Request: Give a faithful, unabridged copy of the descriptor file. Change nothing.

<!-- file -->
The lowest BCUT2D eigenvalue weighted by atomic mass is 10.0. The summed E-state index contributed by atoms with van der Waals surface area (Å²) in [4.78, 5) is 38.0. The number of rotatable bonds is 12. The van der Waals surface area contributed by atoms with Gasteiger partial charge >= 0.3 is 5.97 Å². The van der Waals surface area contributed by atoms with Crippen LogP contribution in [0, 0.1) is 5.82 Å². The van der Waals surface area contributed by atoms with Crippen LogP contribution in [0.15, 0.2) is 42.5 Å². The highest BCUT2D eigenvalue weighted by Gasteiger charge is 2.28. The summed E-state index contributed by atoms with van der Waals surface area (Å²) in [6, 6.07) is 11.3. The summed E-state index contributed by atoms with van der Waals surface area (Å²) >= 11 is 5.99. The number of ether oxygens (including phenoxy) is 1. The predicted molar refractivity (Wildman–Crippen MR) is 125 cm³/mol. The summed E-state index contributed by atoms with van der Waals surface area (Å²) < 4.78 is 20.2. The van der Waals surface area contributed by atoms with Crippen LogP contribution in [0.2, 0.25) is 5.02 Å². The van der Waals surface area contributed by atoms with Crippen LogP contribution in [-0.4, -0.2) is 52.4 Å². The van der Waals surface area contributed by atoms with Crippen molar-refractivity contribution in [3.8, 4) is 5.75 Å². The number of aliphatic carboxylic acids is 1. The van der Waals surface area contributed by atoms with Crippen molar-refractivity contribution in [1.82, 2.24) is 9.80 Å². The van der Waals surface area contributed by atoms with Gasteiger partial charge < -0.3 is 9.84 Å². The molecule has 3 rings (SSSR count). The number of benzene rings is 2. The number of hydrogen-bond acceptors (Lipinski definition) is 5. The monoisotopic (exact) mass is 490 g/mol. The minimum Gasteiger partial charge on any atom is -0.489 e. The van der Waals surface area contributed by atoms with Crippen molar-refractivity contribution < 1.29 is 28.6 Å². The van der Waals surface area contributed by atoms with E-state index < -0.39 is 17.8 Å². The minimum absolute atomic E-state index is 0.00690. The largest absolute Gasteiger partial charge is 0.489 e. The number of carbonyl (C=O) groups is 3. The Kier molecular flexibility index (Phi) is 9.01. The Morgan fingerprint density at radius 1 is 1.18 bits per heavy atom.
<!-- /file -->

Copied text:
The lowest BCUT2D eigenvalue weighted by atomic mass is 10.0. The summed E-state index contributed by atoms with van der Waals surface area (Å²) in [4.78, 5) is 38.0. The number of rotatable bonds is 12. The van der Waals surface area contributed by atoms with Gasteiger partial charge >= 0.3 is 5.97 Å². The van der Waals surface area contributed by atoms with Crippen LogP contribution in [0, 0.1) is 5.82 Å². The van der Waals surface area contributed by atoms with Crippen LogP contribution in [0.15, 0.2) is 42.5 Å². The highest BCUT2D eigenvalue weighted by Gasteiger charge is 2.28. The summed E-state index contributed by atoms with van der Waals surface area (Å²) in [6, 6.07) is 11.3. The summed E-state index contributed by atoms with van der Waals surface area (Å²) >= 11 is 5.99. The number of ether oxygens (including phenoxy) is 1. The predicted molar refractivity (Wildman–Crippen MR) is 125 cm³/mol. The summed E-state index contributed by atoms with van der Waals surface area (Å²) < 4.78 is 20.2. The van der Waals surface area contributed by atoms with Crippen LogP contribution in [0.2, 0.25) is 5.02 Å². The van der Waals surface area contributed by atoms with Crippen LogP contribution in [-0.4, -0.2) is 52.4 Å². The van der Waals surface area contributed by atoms with Crippen molar-refractivity contribution in [3.8, 4) is 5.75 Å². The number of aliphatic carboxylic acids is 1. The van der Waals surface area contributed by atoms with Crippen molar-refractivity contribution in [1.82, 2.24) is 9.80 Å². The van der Waals surface area contributed by atoms with Gasteiger partial charge < -0.3 is 9.84 Å². The molecule has 3 rings (SSSR count). The number of benzene rings is 2. The number of hydrogen-bond acceptors (Lipinski definition) is 5. The monoisotopic (exact) mass is 490 g/mol. The minimum Gasteiger partial charge on any atom is -0.489 e. The van der Waals surface area contributed by atoms with Crippen molar-refractivity contribution < 1.29 is 28.6 Å². The van der Waals surface area contributed by atoms with E-state index < -0.39 is 17.8 Å². The minimum absolute atomic E-state index is 0.00690. The largest absolute Gasteiger partial charge is 0.489 e. The number of carbonyl (C=O) groups is 3. The Kier molecular flexibility index (Phi) is 9.01. The Morgan fingerprint density at radius 1 is 1.18 bits per heavy atom.